How Mike Maples and Ann Miura-Ko Are Opening the Floodgates on Early-Stage Tech Entrepreneurship

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actually start a meaningful business. The risks aren’t really in the technology, but in some unique insight the person has. And often it’s a market insight.

MM: These companies like Facebook that are among the most valuable in the world are getting started in five years and doing what used to take 15 years or 50 years. So not only is technology getting democratized, but once that winning recipe is discovered, the ability of the ecosystem to allow that innovation to scale at great speed has changed.

AMK: If you have democratization on the entrepreneurship side, there is something about capital that is being more commoditized. Even though people talk a lot about the gap between angels and VCs, in my opinion it wasn’t a capital gap, it was actually a gap in understanding how to get entrepreneurs to go from an idea to a scalable business that can actually then become a truly groundbreaking company in the future. Our fundamental insight was that it’s not just the capital, it’s our actual ability to shepherd our companies through learning and discovery.

MM: You may have heard of this guy Commander John Boyd. His nickname was “Forty-Second Boyd.” He could defeat anybody in a simulated dogfight in 40 seconds or less. He coined the phrase “Observe, Orient, Decide, Act,” or the OODA Loop. His philosophy was that the winning fighter is the more agile fighter. This was in a time when the Russians had more military might. You weren’t going to beat them by outscaling them. Instead you get inside their decision-making loop and you disorient them. The F-16 was designed not to be faster than a Russian MIG or to have more thrust but to change direction more quickly. It was designed to be an agile fighting machine.

What’s important about an F-16? The plane itself is important, but the mindset of the pilot and how they fight is important too. When we think about funding startups, we are trying to apply some of that thinking to the early learning and discovery process of a startup. We know when we invest in a company that the first strategy is almost always going to be wrong. We say, let’s just take that as a given, and the idea is to discover the winning strategy as quickly and at the lowest cost we can. How do we pick these companies? Part of what we look for is the entrepreneur who thinks like an F-16 pilot.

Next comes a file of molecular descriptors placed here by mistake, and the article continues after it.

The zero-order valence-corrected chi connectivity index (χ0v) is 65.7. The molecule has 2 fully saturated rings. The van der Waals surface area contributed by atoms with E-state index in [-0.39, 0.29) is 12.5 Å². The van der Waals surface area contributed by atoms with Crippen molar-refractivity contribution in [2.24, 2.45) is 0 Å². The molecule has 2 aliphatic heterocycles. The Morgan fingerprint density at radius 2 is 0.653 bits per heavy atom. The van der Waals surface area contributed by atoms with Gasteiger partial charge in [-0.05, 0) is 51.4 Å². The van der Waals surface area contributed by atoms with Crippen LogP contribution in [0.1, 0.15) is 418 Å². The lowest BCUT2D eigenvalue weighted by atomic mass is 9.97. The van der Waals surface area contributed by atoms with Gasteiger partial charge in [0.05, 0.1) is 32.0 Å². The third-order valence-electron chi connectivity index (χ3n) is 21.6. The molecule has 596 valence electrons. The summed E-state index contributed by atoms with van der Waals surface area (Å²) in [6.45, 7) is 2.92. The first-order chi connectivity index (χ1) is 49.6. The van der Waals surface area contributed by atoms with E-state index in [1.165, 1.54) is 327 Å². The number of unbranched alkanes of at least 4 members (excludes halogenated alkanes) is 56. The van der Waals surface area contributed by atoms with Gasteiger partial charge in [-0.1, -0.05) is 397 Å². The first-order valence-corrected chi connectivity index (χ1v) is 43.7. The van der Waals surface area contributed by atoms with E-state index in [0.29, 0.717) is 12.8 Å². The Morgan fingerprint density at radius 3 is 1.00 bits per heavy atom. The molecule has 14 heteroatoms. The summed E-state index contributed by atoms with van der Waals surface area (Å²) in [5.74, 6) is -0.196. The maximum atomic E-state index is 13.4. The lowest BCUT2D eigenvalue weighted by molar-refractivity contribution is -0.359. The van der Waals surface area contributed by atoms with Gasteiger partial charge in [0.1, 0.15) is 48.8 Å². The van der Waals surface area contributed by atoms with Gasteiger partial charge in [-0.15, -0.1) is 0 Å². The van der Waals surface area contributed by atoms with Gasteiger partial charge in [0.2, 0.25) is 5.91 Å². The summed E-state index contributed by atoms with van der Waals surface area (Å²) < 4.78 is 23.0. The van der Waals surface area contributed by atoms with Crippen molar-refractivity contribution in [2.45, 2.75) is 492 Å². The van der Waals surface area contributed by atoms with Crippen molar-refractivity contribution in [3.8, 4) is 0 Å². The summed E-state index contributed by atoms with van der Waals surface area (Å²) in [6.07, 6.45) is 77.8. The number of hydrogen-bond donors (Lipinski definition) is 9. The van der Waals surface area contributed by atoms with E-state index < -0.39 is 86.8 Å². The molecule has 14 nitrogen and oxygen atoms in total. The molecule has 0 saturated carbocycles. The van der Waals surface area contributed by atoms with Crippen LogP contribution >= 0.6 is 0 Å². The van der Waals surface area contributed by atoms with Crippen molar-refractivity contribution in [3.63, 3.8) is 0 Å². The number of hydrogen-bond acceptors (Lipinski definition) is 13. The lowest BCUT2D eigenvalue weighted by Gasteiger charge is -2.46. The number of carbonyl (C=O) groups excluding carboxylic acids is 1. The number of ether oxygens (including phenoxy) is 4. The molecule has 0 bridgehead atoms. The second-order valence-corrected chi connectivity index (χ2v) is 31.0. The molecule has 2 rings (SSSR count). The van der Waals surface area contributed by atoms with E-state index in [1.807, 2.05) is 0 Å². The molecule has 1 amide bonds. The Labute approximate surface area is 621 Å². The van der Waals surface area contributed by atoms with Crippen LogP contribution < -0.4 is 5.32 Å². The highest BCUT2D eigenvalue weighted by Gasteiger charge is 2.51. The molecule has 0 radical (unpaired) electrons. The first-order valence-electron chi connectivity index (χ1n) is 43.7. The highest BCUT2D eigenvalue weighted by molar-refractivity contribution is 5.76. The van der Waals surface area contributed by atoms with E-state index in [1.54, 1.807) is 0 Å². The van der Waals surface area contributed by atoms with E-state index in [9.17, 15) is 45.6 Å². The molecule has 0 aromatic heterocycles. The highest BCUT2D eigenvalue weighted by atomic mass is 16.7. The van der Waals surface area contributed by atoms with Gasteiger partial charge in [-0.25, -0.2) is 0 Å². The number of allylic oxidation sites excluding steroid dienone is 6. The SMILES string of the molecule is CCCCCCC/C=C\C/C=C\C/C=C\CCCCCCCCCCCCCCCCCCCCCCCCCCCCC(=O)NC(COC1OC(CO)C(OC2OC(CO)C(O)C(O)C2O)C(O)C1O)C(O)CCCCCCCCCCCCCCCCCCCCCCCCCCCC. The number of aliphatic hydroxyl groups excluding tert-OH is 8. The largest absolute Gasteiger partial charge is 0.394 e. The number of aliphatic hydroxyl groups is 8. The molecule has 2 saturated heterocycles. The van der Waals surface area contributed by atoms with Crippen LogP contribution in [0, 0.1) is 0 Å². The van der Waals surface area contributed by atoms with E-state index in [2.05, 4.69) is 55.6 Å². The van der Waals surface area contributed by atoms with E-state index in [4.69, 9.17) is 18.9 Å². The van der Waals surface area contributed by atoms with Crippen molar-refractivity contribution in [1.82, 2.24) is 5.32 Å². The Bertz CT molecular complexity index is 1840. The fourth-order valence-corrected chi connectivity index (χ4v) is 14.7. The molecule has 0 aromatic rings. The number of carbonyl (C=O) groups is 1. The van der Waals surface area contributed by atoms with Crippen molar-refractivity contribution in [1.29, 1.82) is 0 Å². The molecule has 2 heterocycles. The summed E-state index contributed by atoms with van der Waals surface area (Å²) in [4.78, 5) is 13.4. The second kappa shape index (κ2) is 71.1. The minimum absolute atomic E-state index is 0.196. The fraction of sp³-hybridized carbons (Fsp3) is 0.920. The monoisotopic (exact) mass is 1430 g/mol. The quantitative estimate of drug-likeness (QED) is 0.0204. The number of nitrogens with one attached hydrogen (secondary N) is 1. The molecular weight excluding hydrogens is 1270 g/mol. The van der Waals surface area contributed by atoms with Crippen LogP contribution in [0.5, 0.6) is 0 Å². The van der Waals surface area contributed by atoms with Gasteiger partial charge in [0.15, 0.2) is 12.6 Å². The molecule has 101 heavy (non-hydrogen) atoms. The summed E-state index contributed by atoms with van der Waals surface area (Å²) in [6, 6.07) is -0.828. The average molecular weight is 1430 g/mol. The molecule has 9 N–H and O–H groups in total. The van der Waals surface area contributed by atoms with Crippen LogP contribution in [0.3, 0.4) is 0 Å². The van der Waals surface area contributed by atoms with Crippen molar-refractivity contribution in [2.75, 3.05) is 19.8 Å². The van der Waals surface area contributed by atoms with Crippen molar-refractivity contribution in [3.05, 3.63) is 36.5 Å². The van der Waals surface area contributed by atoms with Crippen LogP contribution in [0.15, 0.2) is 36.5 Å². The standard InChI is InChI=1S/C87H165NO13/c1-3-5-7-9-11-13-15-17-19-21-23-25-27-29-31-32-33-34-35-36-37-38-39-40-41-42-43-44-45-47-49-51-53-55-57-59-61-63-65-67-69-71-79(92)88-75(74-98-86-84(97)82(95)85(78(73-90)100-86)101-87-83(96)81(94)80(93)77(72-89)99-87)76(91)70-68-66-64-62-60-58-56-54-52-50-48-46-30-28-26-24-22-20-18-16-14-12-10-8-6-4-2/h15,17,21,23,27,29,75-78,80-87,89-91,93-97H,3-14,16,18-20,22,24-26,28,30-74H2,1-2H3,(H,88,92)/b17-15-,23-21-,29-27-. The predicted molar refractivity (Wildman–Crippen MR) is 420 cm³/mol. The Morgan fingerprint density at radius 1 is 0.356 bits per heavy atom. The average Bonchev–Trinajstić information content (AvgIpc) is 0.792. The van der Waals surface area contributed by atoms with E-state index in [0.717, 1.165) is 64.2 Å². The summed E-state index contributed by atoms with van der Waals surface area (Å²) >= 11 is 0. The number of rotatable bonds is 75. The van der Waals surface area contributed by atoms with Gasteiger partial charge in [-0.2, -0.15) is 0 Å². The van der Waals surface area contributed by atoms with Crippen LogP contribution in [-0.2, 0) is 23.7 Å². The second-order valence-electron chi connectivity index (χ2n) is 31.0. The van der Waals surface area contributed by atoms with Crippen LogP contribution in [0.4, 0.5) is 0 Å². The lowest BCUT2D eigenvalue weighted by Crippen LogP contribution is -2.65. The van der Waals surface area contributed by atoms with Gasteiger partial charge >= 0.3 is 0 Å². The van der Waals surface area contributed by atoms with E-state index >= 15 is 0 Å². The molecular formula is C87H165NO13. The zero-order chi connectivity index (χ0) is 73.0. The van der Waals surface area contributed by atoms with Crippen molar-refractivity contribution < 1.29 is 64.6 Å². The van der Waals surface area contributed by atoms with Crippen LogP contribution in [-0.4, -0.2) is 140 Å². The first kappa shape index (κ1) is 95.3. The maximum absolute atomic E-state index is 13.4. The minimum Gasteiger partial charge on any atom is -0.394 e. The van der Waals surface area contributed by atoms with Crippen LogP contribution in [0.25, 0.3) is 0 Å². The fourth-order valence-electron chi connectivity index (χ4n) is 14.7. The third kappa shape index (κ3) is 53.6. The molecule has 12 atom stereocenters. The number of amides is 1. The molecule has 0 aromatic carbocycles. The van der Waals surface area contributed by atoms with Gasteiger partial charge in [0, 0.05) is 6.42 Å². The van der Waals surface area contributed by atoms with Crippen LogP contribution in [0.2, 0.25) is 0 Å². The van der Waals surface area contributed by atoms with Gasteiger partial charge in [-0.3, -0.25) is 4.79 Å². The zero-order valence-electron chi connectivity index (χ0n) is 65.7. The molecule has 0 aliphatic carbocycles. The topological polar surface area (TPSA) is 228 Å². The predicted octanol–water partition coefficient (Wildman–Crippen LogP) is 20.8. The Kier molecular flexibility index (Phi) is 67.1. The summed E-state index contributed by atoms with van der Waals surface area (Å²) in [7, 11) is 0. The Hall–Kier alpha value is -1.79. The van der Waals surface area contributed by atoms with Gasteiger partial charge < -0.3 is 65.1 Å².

X: What attracts each of you to working with early-stage entrepreneurs?

Ann Miura-Ko

AMK: I think it’s a personal choice. I invested before I went back to get my PhD; I was working as an analyst at Charles River Ventures. It was a great learning environment for me, and I had the opportunity to see how that kind of Series A investing is done. But when I was thinking through what I loved most, I was tainted by the fact that I had been teaching at Stanford, and I had these graduate students who had these fresh, amazing ideas. I had one guy send me four math papers instead of a business plan. I couldn’t think of anything else I would rather be working on than that type of entrepreneurship, where someone has this nugget of an idea and if you could just see that past all the haziness, there was something truly brilliant in what they were talking about . You see that time and time again—students who aren’t jaded, who are still inspired by their initial idea, and just want a little help to get to the next level. So this feels like an extension of teaching to me.

MM: Our personalities are aligned with this stage of investing, but for different reasons. Ann has taught classes and she gets excited by helping these young people translate their ideas into real companies. And a lot of people in these classes are young and inexperienced and don’t know how to run a business—they can describe their idea but they can’t describe what business they’re in. I came from the more visceral, entrepreneurial side. I think I have an appreciation for the frameworks and some of the processes that occur in entrepreneurship. But I am also a little bit of an improviser. I make stuff I up as I go along. We complement each other that way.

X: Is there a general way to describe the kinds of business ideas that attract you?

AMK: The thing we are fundamentally looking for is a unique insight that you have, whether it’s a market insight or a technology. And the way we characterize that is, it has to be non-consensus but right. There are tons of ideas that we find every day that are consensus and right. The Groupon model—everybody agrees that that is a lucrative model, so you see tons of startups creating Groupon for a … Next Page »

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Wade Roush is the producer and host of the podcast Soonish and a contributing editor at Xconomy. Follow @soonishpodcast

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  • Wade,
    I hope you surreptitiously swiped some DNA samples from the coffee cups that Ann and Mike used during your interview, and sent them to the Dolly sheep lab for cloning.

    I particularly loved their analysis of non-consensus insight and the democratization of innovation. Brilliant…glad you captured it so well.